Video game to movie adaptations have a rocky track record, to put it lightly. Some of the earlier film adaptations of games – such as Super Mario Bros. or Street Fighter – at least had something of an excuse for their less-than stellar quality, seeing as the idea of bringing the worlds of video games to life on the big screen was new territory back then. And it’s not like most games at the time were built around compelling narratives that could translate easily into the world of cinema. But as the years went by and video game-based movies continued to be… not good, even as games became more movie-like themselves, the sub-genre of video game movies grew to become something of a joke. It’s as if some curse simply prevents video game movies from being good.
The curse is alive and well, evidently. Because, despite some charm and humor, the Ratchet and Clank animated film isn’t that good. And this is a series that’s been begging for an animated film since its inception.
That’s not to say that Ratchet and Clank is as bad as many other video game movies that came before it, but taking into account the colorful worlds, characters and humor of the series, the end result of the movie is a shallow letdown.
Ratchet and Clank tells the story of, well, Ratchet and Clank. The former is a cat-like alien called a Lombox, who works at a vehicle repair shop on a desert planet, while the latter is a small and charming robot who serves as the brains of the duo.
An evil organization known as the Drek Corporation has been destroying uninhabited planets, under the leadership of its chairman and CEO, Drek. Drek is working with a mad scientist, Dr. Nefarious, and a musclebound robot named Victor. Together, they make up the film’s triumvirate of villains.
With the aforementioned planets getting destroyed, the galaxy is in a panic, worrying that an inhabited planet could be next. So the galaxy-protecting Galactic Rangers (lead by the hammy and dimwitted Captain Qwark) are looking for a new recruit to help them take on this new threat. Ratchet, being a big fan of the Rangers, seeks to be their new recruit, but is quickly rejected. This of course leads to the predictable “follow your dreams amid disappointment” bit that – while certainly a good message for young audiences – seems to be the go-to message in animated flicks when the filmmakers can’t think of anything else.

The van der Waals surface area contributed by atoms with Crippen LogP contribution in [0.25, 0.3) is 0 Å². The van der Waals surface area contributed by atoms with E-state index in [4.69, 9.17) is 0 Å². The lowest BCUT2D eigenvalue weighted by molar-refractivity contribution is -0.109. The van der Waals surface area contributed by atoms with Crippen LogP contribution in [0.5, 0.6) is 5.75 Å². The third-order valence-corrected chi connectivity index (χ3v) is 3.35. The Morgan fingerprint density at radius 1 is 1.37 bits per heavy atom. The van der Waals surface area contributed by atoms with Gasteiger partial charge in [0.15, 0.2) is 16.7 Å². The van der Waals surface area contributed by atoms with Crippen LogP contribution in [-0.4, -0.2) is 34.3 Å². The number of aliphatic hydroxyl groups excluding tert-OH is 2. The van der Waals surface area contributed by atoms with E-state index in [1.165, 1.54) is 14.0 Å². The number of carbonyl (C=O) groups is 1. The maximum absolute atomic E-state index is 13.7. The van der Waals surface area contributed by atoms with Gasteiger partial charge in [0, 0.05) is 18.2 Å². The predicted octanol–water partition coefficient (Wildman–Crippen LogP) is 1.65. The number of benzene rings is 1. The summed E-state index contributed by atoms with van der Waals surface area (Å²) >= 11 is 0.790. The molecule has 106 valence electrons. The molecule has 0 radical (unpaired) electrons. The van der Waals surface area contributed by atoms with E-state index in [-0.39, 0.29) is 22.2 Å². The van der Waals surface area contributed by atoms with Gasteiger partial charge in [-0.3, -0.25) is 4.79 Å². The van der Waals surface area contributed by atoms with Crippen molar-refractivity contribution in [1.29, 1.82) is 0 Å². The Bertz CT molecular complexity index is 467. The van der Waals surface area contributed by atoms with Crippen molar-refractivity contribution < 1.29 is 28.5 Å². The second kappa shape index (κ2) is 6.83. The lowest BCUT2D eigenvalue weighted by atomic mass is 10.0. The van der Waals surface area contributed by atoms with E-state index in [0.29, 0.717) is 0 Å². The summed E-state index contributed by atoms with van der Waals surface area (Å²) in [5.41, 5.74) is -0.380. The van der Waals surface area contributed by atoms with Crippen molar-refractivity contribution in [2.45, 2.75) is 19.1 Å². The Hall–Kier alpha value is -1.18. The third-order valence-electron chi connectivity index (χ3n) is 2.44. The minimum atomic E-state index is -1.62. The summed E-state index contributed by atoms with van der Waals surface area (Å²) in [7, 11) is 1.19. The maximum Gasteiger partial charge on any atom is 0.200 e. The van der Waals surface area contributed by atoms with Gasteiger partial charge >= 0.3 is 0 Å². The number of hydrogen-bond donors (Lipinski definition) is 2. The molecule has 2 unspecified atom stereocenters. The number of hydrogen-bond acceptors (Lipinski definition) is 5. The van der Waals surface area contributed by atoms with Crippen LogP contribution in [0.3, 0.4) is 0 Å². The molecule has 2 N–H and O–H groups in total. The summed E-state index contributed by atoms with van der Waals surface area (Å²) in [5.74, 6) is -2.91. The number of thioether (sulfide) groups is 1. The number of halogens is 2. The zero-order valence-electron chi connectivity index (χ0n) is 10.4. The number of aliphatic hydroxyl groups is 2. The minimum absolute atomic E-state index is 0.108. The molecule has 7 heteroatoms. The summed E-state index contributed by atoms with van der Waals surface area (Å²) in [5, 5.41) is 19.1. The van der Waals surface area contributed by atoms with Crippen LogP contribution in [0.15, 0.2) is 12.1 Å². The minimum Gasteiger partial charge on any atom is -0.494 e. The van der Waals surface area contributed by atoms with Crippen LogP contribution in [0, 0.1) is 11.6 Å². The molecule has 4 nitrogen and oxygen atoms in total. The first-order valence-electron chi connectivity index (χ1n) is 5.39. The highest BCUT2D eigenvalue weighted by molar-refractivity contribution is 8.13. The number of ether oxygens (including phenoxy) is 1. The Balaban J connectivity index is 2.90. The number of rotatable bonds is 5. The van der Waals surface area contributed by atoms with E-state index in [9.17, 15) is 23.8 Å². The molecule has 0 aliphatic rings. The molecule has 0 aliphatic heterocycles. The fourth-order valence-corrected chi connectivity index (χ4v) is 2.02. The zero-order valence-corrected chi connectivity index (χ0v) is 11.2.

Eventually, Ratchet meets up with Clank, who has escaped Dr. Nefarious’ robot factory. The two become fast friends, and prove to be a good enough heroic duo that they end up getting recruited by the Galactic Rangers. That’s when the adventure to stop Drek gets going.
It’s not that the story is inherently bad, but it lacks any shred of surprise and innovation. The plot basically follows all the same, predictable beats you could imagine from both animated movies and the sci-fi genre. What’s worse is that the film basically only captures the most simplistic and on-the-surface qualities of its characters.
While Clank is charming with his intellectual quips, and Captain Qwark is humorously cheesy, Ratchet, the film’s main character, can basically be summed up as “the main character.” The rest of the Galactic Rangers are so forgettable you may forget that they’re there, and the villains, while not without their funny moments, basically just fill the roles of villains.
Worse still is that, despite this being the Ratchet and Clank movie, it feels more like the Ratchet and Captain Qwark movie, since Ratchet and Clank don’t share a whole lot of screen time together, which makes the titular relationship feel squandered. Meanwhile, Qwark seems to hog the screen at the expense of Clank.
The movie’s sense of humor also feels a bit dumbed-down, with perhaps too many jokes built around texting and Twitter. There are a few jokes that land (including a few references to other Playstation franchises like Jak & Daxter and Sly Cooper, as well as some fun subtitles that go with the traditional on-screen names of locations during scene transitions), but most of the humor feels like it’s trying to be hip with the Twitter generation.
In terms of animation, the film looks capable, though not exactly impressive. It’s pleasing enough to look at the cartoony character designs and colorful environments, but it also doesn’t exactly look up-to-date when compared to a lot of other animated features of today.
Thankfully, the film has some great voice work, with many of the voice actors from the games reprising their roles, as well as a few celebrities thrown into the mix. Paul Giamatti voices Chairman Drek, while Slyvester Stallone fits as the lumbering Victor. Best of all, John Goodman has a small part as Ratchet’s boss and mentor at the repair shop, and John Goodman vocals are only ever a good thing.
Ratchet and Clank is ultimately an uneven movie that’s hard to recommend. Young children will probably have fun with it, and perhaps some diehard fans might simply enjoy the titular duo finally making it into a movie (though one can also imagine fan disappointment as well). But for everyone else, the story is too predictable, the humor too inconsistent, the characters too shallow, and the overall execution too uneventful to be anything more than another disappointing video game movie.